People in leadership positions must demonstrate loyalty to the country by using their influence and platforms to stand up against illegal mining (galamsey).
The General Overseer of the Evangelical Church of Ghana, Rev. Maxwell K.K Liwangol, who made the call, said a major step towards combating ‘galamsey’ was for leaders to demonstrate commitment to the fight.
He made the call at the graduation ceremony of the College of Theology and Missions (CTM) in Accra last Saturday, at which 30 students who pursued diploma and degree courses at the college were presented with certificates.
“Those who engage in ‘galamsey’ sit in the same churches with us; they are in the same political parties with us; they live in our communities and households and we continue to shield them.
“If we really love Ghana, let us stop them from polluting our water bodies, and if they remain recalcitrant, the law should deal with them,” he stressed.
Rev. Liwangol said until the “hide-and-seek” games being played in the fight against the menace were stopped, there would be no positive results to show for the resources that had been pumped into tackling the canker.
“The destruction of the environment through illegal mining activities has reached alarming heights and requires collective efforts by all patriotic citizens to expose the perpetrators in defence of the country,” he said.
Later speaking to the Daily Graphic, Rev. Liwangol said it was unacceptable for political, religious and traditional leaders to look on while “enemies of the state” destroyed the country’s natural resources.
He noted that if care was not taken, the negative impact of galamsey would plunge the country into serious economic crisis and security threat.
“A few years ago, Ghanaians drank water from the Birim, Offin, Pra, Ankobra and Densu rivers. Those rivers gave us fish. Today, the story is different, but if you travel around and see the nature of water in these rivers, you will ask yourself if human beings should be drinking this kind of water,” he said.
Particularly, he stressed the need for pastors and leaders of faith-based organisations to use their platforms to educate members of the public on the consequences of ‘galamsey’ to engender a change in attitude.
“Most of these illegal miners are our members; they sit in our churches. We need to make them understand that the spirit lives in a healthy body, so for you to go to church and claim you are obeying the Gospel while you keep polluting the rivers means you are not obeying the God you claim to be serving,” he said.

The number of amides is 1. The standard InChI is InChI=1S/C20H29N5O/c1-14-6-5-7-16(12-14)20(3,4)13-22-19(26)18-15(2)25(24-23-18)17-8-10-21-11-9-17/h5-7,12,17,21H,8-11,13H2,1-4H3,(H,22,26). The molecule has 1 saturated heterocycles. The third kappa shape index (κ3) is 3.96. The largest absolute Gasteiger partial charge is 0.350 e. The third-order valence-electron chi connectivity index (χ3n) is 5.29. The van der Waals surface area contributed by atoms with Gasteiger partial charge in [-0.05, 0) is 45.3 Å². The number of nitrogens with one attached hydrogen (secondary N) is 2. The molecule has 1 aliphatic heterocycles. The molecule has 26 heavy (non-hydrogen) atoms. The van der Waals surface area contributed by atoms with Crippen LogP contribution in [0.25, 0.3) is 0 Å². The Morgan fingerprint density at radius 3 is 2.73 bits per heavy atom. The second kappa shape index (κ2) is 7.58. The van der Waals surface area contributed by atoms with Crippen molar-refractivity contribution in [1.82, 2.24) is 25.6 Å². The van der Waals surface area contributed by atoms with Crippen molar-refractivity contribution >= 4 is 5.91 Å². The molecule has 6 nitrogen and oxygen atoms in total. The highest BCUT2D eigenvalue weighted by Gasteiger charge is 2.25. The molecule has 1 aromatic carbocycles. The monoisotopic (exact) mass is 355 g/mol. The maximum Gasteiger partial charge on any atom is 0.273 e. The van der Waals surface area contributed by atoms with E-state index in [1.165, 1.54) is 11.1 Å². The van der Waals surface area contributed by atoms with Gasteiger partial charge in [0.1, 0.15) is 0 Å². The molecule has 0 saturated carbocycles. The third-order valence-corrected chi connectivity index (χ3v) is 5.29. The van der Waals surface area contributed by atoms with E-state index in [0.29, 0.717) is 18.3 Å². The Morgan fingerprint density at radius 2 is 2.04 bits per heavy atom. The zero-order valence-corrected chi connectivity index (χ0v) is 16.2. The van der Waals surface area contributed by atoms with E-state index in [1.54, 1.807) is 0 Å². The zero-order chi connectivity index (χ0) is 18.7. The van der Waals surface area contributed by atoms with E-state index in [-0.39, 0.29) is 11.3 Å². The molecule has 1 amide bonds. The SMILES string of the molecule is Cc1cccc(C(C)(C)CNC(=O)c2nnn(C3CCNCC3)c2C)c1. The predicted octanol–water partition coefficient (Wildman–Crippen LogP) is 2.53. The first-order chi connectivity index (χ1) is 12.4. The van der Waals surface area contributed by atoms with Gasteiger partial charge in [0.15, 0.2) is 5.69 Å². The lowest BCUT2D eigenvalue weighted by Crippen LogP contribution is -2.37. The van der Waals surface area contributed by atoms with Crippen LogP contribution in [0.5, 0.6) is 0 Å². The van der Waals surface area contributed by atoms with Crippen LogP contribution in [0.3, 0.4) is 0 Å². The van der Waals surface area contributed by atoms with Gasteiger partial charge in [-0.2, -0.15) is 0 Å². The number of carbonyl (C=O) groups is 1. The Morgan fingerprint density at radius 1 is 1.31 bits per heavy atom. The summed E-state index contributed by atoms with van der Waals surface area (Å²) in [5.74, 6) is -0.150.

He observed that President Nana Addo Dankwa Akufo-Addo’s call on Ghanaians to be citizens and not spectators meant that all must get involved in national development issues, including the fight against galamsey.
“If we begin to import water into this country, all because we failed to stop galamsey, you can imagine what the impact will be on the economy. Let us fight it before it kills us,” he said.
On the economy, the clergyman said the current economic challenges were an opportunity for Ghanaians “to rally round the national flag to come out of the woods”.
“It is true that the exchange rate is so high, inflation has crossed 30 per cent, fuel prices and the cost of living keep increasing, but that does not mean we should throw up our hands in despair,” he said.
Rev. Liwangol called on all stakeholders to put their political, religious, ethnic and other differences aside and work together to make the country a better place.
He said the current challenges should be a wake-up call to those managing public resources to prioritise their expenditure on necessities and avoid wasteful spending.
“While the government is working towards getting a programme with the International Monetary Fund, concerted efforts must be made to deal with corruption in the system, so that national resources will be utilised in a manner that benefits Ghanaians,” he added.
In a sermon delivered at the graduation ceremony, the West Africa Director of the Association of Africa Bible Schools (AABS), Rev. James Attah Odoom, urged the graduands to use the knowledge they had acquired to preach the undiluted Word of God, focusing on making the world a better place.
He underscored the need for Christian leaders to serve well, instead of lording it over the people.
Rev. Odoom cautioned pastors against the tendency to prioritise money over diligent work to make the church better.